NATO has turned its attention to three countries shaken by Russia’s offensive in Ukraine — Bosnia-Herzegovina, Georgia and Moldova — as the military alliance struggles to extend its security umbrella across Europe.
At talks in Romania on Wednesday, the foreign ministers of the three countries met with their NATO counterparts to discuss ways that the world's biggest security organisation might be able to help, as the war in Ukraine exposes them to political, energy and territorial uncertainty.
While the cause of the problems facing Bosnia-Herzegovina, Georgia, and Moldova is clear, their needs and the way that NATO might be able to help them are not.
No straightforward proposals about what might be done were offered by NATO ministers as they arrived at the Palace of the Parliament in the capital Bucharest.
Dutch Foreign Minister Wopke Hoekstra said the meeting is aimed at ensuring "more safety and security on the European continent," and "is a signal ... on how important it is to create stability not only for NATO countries itself, but also beyond."
Czech Foreign Minister Jan Lipavsky told reporters that it was important not to let a "grey zone be here, to be taken over by other forces."
Concerns over future
Bosnian Foreign Minister Bisera Turkovic said her country, where a government is in the process of being formed following the elections, “is very concerned about the future.”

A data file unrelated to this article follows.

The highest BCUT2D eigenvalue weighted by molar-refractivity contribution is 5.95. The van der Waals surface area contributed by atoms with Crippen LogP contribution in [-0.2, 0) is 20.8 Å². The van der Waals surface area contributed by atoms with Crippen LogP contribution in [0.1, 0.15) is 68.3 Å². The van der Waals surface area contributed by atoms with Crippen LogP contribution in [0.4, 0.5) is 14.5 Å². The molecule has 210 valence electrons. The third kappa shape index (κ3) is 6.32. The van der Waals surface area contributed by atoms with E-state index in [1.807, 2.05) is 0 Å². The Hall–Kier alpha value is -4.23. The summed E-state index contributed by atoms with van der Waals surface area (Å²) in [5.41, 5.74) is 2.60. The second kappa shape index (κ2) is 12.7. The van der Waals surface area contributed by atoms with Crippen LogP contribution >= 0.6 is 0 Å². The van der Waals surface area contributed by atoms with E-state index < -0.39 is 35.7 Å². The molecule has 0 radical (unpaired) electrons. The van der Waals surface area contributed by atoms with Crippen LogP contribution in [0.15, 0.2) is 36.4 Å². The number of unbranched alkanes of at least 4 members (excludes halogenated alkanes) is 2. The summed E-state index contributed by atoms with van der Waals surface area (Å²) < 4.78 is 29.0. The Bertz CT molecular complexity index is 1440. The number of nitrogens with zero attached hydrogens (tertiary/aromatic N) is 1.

“We have proxies, or we had the proxies, in our government, Russian proxies. So division in the country is deep and we hope that we will be able to overcome it. NATO’s presence is extremely important for Bosnia-Herzegovina because it is a guarantor of our security,” she said.
NATO has promised Georgia that, like Ukraine, it will join the 30-nation alliance one day, but Russian troops swept into Georgia after that pledge was made 14 years ago. A breakaway Georgian region has this year threatened to hold a referendum on joining Russia.
Russia's war in Ukraine has had a troubling effect on Moldova, which is currently facing a severe energy crisis due to its reliance on Russian energy.
Cavusoglu holds several meetings
Things are moving more positively in other parts of Europe. Swedish Foreign Minister Tobias Billstrom said that he and his counterparts from Finland and Türkiye had held “a very good" meeting aimed at addressing Ankara's security concerns and ease the process for his country joining NATO.
Billstrom said that he plans to travel to Ankara soon for further talks. NATO is eager to add the two Nordic nations to its ranks. They applied to join in April, amid concern that Russia might target them next.
On the sidelines of the NATO meeting, Turkish Foreign Minister Mevlut Cavusoglu met on Wednesday with his Dutch counterpart to discuss bilateral and security matters.
In a social media post, Cavusoglu said he discussed with Wopke Hoekstra matters related to Ukraine and NATO enlargement.
Separately, he met with UK Foreign Secretary James Cleverly and "discussed recent developments in Ukraine and our economic/defence cooperation," the Turkish foreign minister said.